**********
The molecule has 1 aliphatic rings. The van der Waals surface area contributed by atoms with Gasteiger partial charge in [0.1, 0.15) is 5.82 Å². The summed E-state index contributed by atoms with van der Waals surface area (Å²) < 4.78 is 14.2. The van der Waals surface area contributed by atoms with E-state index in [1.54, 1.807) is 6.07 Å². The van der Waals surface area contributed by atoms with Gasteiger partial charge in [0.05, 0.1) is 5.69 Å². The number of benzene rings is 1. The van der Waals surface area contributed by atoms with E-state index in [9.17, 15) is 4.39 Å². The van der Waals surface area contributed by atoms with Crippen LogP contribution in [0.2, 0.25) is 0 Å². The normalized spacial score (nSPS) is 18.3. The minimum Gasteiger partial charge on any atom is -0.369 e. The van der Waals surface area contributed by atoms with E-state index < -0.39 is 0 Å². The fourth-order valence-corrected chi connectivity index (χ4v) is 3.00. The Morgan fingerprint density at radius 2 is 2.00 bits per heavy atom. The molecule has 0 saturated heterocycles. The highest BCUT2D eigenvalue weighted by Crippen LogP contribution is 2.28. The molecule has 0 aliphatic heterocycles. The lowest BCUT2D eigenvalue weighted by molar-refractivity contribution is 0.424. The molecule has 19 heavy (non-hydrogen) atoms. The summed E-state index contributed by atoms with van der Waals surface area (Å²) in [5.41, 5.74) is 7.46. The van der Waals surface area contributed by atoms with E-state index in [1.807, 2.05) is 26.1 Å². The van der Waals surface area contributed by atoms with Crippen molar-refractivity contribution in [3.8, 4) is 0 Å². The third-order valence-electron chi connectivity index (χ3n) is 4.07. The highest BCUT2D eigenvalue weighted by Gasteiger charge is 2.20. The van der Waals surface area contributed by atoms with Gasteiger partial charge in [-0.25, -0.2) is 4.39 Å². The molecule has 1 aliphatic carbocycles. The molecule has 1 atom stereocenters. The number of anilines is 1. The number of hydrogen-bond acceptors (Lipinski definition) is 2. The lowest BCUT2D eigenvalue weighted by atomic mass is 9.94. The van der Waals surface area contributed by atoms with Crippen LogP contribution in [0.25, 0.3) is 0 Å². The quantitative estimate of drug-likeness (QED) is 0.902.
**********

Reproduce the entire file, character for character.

The molecule has 1 aliphatic rings. The van der Waals surface area contributed by atoms with Gasteiger partial charge in [0.1, 0.15) is 5.82 Å². The summed E-state index contributed by atoms with van der Waals surface area (Å²) < 4.78 is 14.2. The van der Waals surface area contributed by atoms with E-state index in [1.54, 1.807) is 6.07 Å². The van der Waals surface area contributed by atoms with Gasteiger partial charge in [0.05, 0.1) is 5.69 Å². The number of benzene rings is 1. The van der Waals surface area contributed by atoms with E-state index in [9.17, 15) is 4.39 Å². The van der Waals surface area contributed by atoms with Crippen LogP contribution in [0.2, 0.25) is 0 Å². The normalized spacial score (nSPS) is 18.3. The minimum Gasteiger partial charge on any atom is -0.369 e. The van der Waals surface area contributed by atoms with E-state index < -0.39 is 0 Å². The fourth-order valence-corrected chi connectivity index (χ4v) is 3.00. The Morgan fingerprint density at radius 2 is 2.00 bits per heavy atom. The molecule has 0 saturated heterocycles. The highest BCUT2D eigenvalue weighted by Crippen LogP contribution is 2.28. The molecule has 0 aliphatic heterocycles. The lowest BCUT2D eigenvalue weighted by molar-refractivity contribution is 0.424. The molecule has 19 heavy (non-hydrogen) atoms. The summed E-state index contributed by atoms with van der Waals surface area (Å²) in [5.41, 5.74) is 7.46. The van der Waals surface area contributed by atoms with E-state index in [1.807, 2.05) is 26.1 Å². The van der Waals surface area contributed by atoms with Crippen molar-refractivity contribution in [3.8, 4) is 0 Å². The third-order valence-electron chi connectivity index (χ3n) is 4.07. The highest BCUT2D eigenvalue weighted by Gasteiger charge is 2.20. The van der Waals surface area contributed by atoms with Gasteiger partial charge in [-0.25, -0.2) is 4.39 Å². The molecule has 1 aliphatic carbocycles. The molecule has 1 atom stereocenters. The number of anilines is 1. The number of hydrogen-bond acceptors (Lipinski definition) is 2. The lowest BCUT2D eigenvalue weighted by atomic mass is 9.94. The van der Waals surface area contributed by atoms with Crippen LogP contribution in [0.25, 0.3) is 0 Å². The quantitative estimate of drug-likeness (QED) is 0.902.